Your Rights Under Federal and State Law Include the Right to:

  • Request and receive a free evaluation by the public school if you think your child has a problem affecting progress in school. Assessment can be done in all areas of concern including vision, hearing, social/emotional/behavior, language, and motor skills.
  • Have your child evaluated for the potential to benefit from assistive technology.
  • Obtain an independent evaluation by an approved provider should you not agree with the school’s findings.
  • Approve or decline all evaluations that are proposed for your child.
  • Request and receive copies of all evaluations two school days before the Team meeting to develop the IEP (Individualized Education Plan).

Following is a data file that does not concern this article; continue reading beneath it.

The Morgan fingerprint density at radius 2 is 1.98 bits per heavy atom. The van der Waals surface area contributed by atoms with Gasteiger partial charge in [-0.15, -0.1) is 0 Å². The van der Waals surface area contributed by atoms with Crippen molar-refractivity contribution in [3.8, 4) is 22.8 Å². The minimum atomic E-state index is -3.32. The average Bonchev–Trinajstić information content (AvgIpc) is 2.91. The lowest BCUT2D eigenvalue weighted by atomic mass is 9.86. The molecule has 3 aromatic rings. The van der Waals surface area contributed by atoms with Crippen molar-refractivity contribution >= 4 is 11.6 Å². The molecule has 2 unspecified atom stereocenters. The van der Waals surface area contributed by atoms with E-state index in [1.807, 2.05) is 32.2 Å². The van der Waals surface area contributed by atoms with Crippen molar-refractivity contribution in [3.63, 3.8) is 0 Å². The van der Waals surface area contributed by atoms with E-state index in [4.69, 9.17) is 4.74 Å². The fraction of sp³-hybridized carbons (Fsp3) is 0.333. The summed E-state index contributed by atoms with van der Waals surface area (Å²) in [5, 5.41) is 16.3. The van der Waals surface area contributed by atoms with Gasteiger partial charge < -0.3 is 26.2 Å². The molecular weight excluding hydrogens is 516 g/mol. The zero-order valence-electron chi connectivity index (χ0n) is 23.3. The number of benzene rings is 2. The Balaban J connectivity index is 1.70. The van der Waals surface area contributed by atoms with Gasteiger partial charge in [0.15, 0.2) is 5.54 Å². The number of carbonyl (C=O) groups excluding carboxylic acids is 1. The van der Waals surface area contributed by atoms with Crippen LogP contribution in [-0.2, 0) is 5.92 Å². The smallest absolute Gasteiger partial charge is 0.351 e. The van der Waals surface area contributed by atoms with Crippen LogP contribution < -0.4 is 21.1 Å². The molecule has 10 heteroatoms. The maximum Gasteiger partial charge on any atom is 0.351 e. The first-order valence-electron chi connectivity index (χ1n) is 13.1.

• Attend and participate in all meetings where the IEP is developed.
  • Participate in transition planning for your child beginning the year he/she turns 14.
  • Bring a friend, professional, advocate, or attorney to all meetings.
  • Receive a clear explanation of evaluation summaries.
  • Meet whenever necessary with any school staff working with your child and reconvene the Team at any time.
  • Reject part or all of the IEP, including parts that are missing.
  • Review and inspect your child’s record.
  • Participate in the decision to remove your child’s IEP or 504 Plan.
  • Mediation to resolve differences with the school district regarding services for your child.

More information on your educational rights can be found at the Disability Law Center and Massachusetts Parent Information and Resource Center at the Federation for Children with Special Needs